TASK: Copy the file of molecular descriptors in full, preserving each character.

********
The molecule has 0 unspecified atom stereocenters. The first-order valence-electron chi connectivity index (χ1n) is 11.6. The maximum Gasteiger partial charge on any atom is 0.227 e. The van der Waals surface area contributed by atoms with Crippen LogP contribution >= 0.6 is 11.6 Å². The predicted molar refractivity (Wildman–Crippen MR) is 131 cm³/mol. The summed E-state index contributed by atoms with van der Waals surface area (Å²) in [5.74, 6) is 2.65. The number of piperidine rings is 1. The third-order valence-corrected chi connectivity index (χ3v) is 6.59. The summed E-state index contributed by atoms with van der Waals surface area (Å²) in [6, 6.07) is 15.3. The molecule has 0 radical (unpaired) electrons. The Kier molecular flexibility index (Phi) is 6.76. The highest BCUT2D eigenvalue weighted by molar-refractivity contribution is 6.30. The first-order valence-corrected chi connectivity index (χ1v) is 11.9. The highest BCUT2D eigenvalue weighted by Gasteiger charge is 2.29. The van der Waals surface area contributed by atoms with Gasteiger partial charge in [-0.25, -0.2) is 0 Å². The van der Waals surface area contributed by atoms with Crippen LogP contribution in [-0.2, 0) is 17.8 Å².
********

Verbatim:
The molecule has 0 unspecified atom stereocenters. The first-order valence-electron chi connectivity index (χ1n) is 11.6. The maximum Gasteiger partial charge on any atom is 0.227 e. The van der Waals surface area contributed by atoms with Crippen LogP contribution >= 0.6 is 11.6 Å². The predicted molar refractivity (Wildman–Crippen MR) is 131 cm³/mol. The summed E-state index contributed by atoms with van der Waals surface area (Å²) in [5.74, 6) is 2.65. The number of piperidine rings is 1. The third-order valence-corrected chi connectivity index (χ3v) is 6.59. The summed E-state index contributed by atoms with van der Waals surface area (Å²) in [6, 6.07) is 15.3. The molecule has 0 radical (unpaired) electrons. The Kier molecular flexibility index (Phi) is 6.76. The highest BCUT2D eigenvalue weighted by molar-refractivity contribution is 6.30. The first-order valence-corrected chi connectivity index (χ1v) is 11.9. The highest BCUT2D eigenvalue weighted by Gasteiger charge is 2.29. The van der Waals surface area contributed by atoms with Gasteiger partial charge in [-0.25, -0.2) is 0 Å². The van der Waals surface area contributed by atoms with Crippen LogP contribution in [-0.2, 0) is 17.8 Å².